Republican state lawmakers unveiled their legislative agenda on Wednesday. The package of 44 bills, dubbed the “Commitment to Colorado,” aims to “address the rising cost of living, skyrocketing crime and our failing, government-run education system,” said Senate Minority Leader Chris Holbert at a press conference at the state capitol.
Colorado Republicans first announced their plan to prioritize affordability, public safety and expanding school choice in August. When Gov. Jared Polis and Democratic lawmakers announced on Monday they will focus on addressing Colorado’s rising cost of living, crime rates and education gaps, high-ranking Republicans bristled, with House Minority Leader Hugh McKean calling the Democrats’ agenda a “theft” of the Republicans’ priorities, according to Colorado Newsline.
“Democrats have created such a political mess for themselves that they are now copying and pasting the same priorities that we Republicans announced in August. We were mocked then and told that there were more important issues facing Coloradans,” Holbert said. “Yet six months later, Democrats appear to be on board with our three major issues.”
While the Republican leaders criticized the Democrats for “copying and pasting,” they acknowledged they will need support from across the aisle as Republicans are outnumbered 41 to 24 in the House and 20 to 15 in the Senate. “We’re not here to say these are our bills and [Democrats] can’t touch them. We can’t pass them without their support,” Holbert said, adding that “we also want the people of Colorado to understand these are our ideas.”
If the bills are rejected by the Democrats, Holbert said, “then we’ll bring them back when we are in charge, and I believe that next year we will be.”
During Wednesday’s press conference, Republican leaders repeated a slew of statistics about Colorado’s increasing cost of living: rent is up 30%, home prices have risen 53%, utility bills have grown and inflation is at a 30-year high.
Some of the party’s proposals to address affordability this session include legislation to allow low-income Coloradans to deduct rental payments from their state income tax, a bill to exempt food from the state sales tax and a bill to suspend fees the Department of Motor Vehicles charged during the pandemic for failing to register a vehicle, Sen. Barbara Kirkmeyer said at the news conference.
The Republican legislators blasted Democrats for passing “soft-on-crime” bills that they blamed for rising crime rates. “We’re facing an unprecedented rise in crime, leading the nation in auto thefts, having the largest increase in property crime rates in the country,” McKean said. “It’s nothing to be proud of. We should have never gotten to this point in the first place.”
During this year’s session, Republicans will introduce a “smart policing act” to recruit officers “who reflect the diversity of the communities they serve,” Sen. Rob Woodward said, adding that other Republican bills will fund the hiring and training of law enforcement officers, including crisis intervention training for police.
Signs at the press conference were emblazoned with bleak statistics about the state of education in Colorado: 60% of students don’t read at grade level and 70% can’t do math at grade level. The Republicans’ solution for this is more school choice and “innovative” educational models.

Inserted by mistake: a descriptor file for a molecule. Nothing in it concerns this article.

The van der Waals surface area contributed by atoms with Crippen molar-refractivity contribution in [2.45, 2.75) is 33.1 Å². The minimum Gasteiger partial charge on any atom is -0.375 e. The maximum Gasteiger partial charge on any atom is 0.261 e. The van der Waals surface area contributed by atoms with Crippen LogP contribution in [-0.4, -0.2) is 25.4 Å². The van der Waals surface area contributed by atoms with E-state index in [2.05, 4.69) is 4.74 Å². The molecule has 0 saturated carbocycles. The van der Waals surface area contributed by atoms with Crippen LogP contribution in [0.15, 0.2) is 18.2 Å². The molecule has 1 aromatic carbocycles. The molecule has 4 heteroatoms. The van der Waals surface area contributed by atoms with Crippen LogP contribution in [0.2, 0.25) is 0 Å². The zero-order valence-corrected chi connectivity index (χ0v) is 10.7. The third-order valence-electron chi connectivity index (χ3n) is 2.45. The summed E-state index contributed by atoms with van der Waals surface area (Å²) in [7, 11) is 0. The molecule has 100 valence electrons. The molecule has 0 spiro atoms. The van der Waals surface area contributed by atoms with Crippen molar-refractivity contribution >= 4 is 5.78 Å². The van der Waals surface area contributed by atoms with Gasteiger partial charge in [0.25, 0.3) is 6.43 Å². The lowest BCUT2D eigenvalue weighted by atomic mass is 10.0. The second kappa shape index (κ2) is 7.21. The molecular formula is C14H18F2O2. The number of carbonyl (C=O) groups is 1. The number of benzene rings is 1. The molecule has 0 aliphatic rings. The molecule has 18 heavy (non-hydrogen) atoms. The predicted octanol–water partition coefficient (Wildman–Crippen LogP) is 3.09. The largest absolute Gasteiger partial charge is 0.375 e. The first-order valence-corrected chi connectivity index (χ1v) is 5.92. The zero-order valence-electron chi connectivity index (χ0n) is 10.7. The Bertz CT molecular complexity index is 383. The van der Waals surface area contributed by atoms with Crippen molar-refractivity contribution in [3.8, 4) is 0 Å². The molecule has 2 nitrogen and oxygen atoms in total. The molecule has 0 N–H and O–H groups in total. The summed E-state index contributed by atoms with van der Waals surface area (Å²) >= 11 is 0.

“During the pandemic, we saw parents take charge of their children’s education. Tens of thousands of students left the failing public school system for private schools or charter schools, homeschooling, learning pods and other exciting innovations that are out there that we should be encouraging,” Kirkmeyer said.
Republican lawmakers will introduce legislation allowing parents to vote to convert a “failing public school” into a charter school, said House Assistant Minority Leader Tim Geitner, adding he will sponsor a bill focused on “curriculum transparency” requiring school districts to post required curriculum materials online before the start of the school year. Republicans are also expected to introduce measures to allow 529 college savings plans to be used to pay down student debt, according to Geitner.
Kirkmeyer said she and Sen. Paul Lundeen will sponsor a bill to “fully fund every penny of the $723 million we owe our students” — a feat that would be accomplished by eliminating the budget stabilization factor, a budget tool that reduces state funding to school districts, the Colorado Sun reported.
While the lawmakers focused on how they will address the priority areas of crime, education and cost of living, they also gave a preview of other issues they plan to tackle this session. Rep. Marc Catlin spoke about the need to help rural Colorado, which “gets left out of the conversation,” he said. “We do feel like there’s been a war on rural Colorado,” Catlin said, particularly when it comes to how rural communities use and manage water and other resources.
Holbert said McKean and Sen. Bob Rankin will introduce legislation “that puts Colorado at the forefront of renewable energy by investigating the possibility of bringing micro-nuclear technology.” It will also expand the megawatt threshold for hydroelectricity. “We want to emphasize that maybe it’s not all about wind and solar,” Rankin said. “Maybe there are other alternatives.”
When asked whether Republicans will introduce any pandemic-related measures, Rep. Mark Baisley said he has a bill that would “elevate the status of natural immunity” to that of people who have received mRNA vaccinations, so people who were previously infected with COVID-19 could meet vaccination card requirements.